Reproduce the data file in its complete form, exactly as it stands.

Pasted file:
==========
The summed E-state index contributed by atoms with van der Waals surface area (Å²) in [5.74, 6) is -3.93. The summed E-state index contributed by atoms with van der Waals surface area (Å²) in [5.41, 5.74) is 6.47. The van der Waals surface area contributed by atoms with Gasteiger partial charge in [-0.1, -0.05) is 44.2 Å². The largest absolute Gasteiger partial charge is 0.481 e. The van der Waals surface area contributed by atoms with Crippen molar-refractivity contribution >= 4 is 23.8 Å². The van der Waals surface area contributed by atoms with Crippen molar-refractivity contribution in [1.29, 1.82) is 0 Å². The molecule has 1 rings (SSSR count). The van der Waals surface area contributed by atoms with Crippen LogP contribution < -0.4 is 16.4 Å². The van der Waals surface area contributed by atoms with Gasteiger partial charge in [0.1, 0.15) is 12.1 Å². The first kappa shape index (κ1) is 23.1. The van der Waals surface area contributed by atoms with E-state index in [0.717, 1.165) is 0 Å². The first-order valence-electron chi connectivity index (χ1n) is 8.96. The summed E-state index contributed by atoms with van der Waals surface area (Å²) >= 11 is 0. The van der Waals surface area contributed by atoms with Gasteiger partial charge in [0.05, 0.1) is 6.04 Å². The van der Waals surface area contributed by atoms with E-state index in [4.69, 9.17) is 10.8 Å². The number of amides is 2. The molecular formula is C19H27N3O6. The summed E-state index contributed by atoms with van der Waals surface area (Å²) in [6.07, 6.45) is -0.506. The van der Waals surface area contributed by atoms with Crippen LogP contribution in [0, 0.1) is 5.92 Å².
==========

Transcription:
The summed E-state index contributed by atoms with van der Waals surface area (Å²) in [5.74, 6) is -3.93. The summed E-state index contributed by atoms with van der Waals surface area (Å²) in [5.41, 5.74) is 6.47. The van der Waals surface area contributed by atoms with Gasteiger partial charge in [-0.1, -0.05) is 44.2 Å². The largest absolute Gasteiger partial charge is 0.481 e. The van der Waals surface area contributed by atoms with Crippen molar-refractivity contribution >= 4 is 23.8 Å². The van der Waals surface area contributed by atoms with Crippen molar-refractivity contribution in [1.29, 1.82) is 0 Å². The molecule has 1 rings (SSSR count). The van der Waals surface area contributed by atoms with Crippen LogP contribution < -0.4 is 16.4 Å². The van der Waals surface area contributed by atoms with Gasteiger partial charge in [0.1, 0.15) is 12.1 Å². The first kappa shape index (κ1) is 23.1. The van der Waals surface area contributed by atoms with E-state index in [0.717, 1.165) is 0 Å². The first-order valence-electron chi connectivity index (χ1n) is 8.96. The summed E-state index contributed by atoms with van der Waals surface area (Å²) >= 11 is 0. The van der Waals surface area contributed by atoms with Gasteiger partial charge in [0.05, 0.1) is 6.04 Å². The van der Waals surface area contributed by atoms with E-state index in [4.69, 9.17) is 10.8 Å². The number of amides is 2. The molecular formula is C19H27N3O6. The summed E-state index contributed by atoms with van der Waals surface area (Å²) in [6.07, 6.45) is -0.506. The van der Waals surface area contributed by atoms with Crippen LogP contribution in [0, 0.1) is 5.92 Å².